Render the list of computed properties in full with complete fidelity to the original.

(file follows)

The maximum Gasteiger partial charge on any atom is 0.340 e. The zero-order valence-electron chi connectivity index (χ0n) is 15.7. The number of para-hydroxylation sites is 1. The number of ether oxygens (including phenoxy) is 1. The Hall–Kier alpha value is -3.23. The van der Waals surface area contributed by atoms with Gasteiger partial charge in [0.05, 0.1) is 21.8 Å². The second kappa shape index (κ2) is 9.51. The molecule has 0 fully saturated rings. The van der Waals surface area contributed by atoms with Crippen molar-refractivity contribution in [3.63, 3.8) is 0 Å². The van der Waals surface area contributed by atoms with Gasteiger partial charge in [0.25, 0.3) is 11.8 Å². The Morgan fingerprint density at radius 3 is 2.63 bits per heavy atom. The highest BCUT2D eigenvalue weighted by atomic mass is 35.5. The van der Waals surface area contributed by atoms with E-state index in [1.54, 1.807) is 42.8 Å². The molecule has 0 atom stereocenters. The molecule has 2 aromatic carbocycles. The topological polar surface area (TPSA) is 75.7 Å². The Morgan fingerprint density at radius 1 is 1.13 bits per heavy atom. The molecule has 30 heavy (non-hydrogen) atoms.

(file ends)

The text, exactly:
The maximum Gasteiger partial charge on any atom is 0.340 e. The zero-order valence-electron chi connectivity index (χ0n) is 15.7. The number of para-hydroxylation sites is 1. The number of ether oxygens (including phenoxy) is 1. The Hall–Kier alpha value is -3.23. The van der Waals surface area contributed by atoms with Gasteiger partial charge in [0.05, 0.1) is 21.8 Å². The second kappa shape index (κ2) is 9.51. The molecule has 0 fully saturated rings. The van der Waals surface area contributed by atoms with Crippen molar-refractivity contribution in [3.63, 3.8) is 0 Å². The van der Waals surface area contributed by atoms with Gasteiger partial charge in [0.25, 0.3) is 11.8 Å². The Morgan fingerprint density at radius 3 is 2.63 bits per heavy atom. The highest BCUT2D eigenvalue weighted by atomic mass is 35.5. The van der Waals surface area contributed by atoms with E-state index in [1.54, 1.807) is 42.8 Å². The molecule has 0 atom stereocenters. The molecule has 2 aromatic carbocycles. The topological polar surface area (TPSA) is 75.7 Å². The Morgan fingerprint density at radius 1 is 1.13 bits per heavy atom. The molecule has 30 heavy (non-hydrogen) atoms.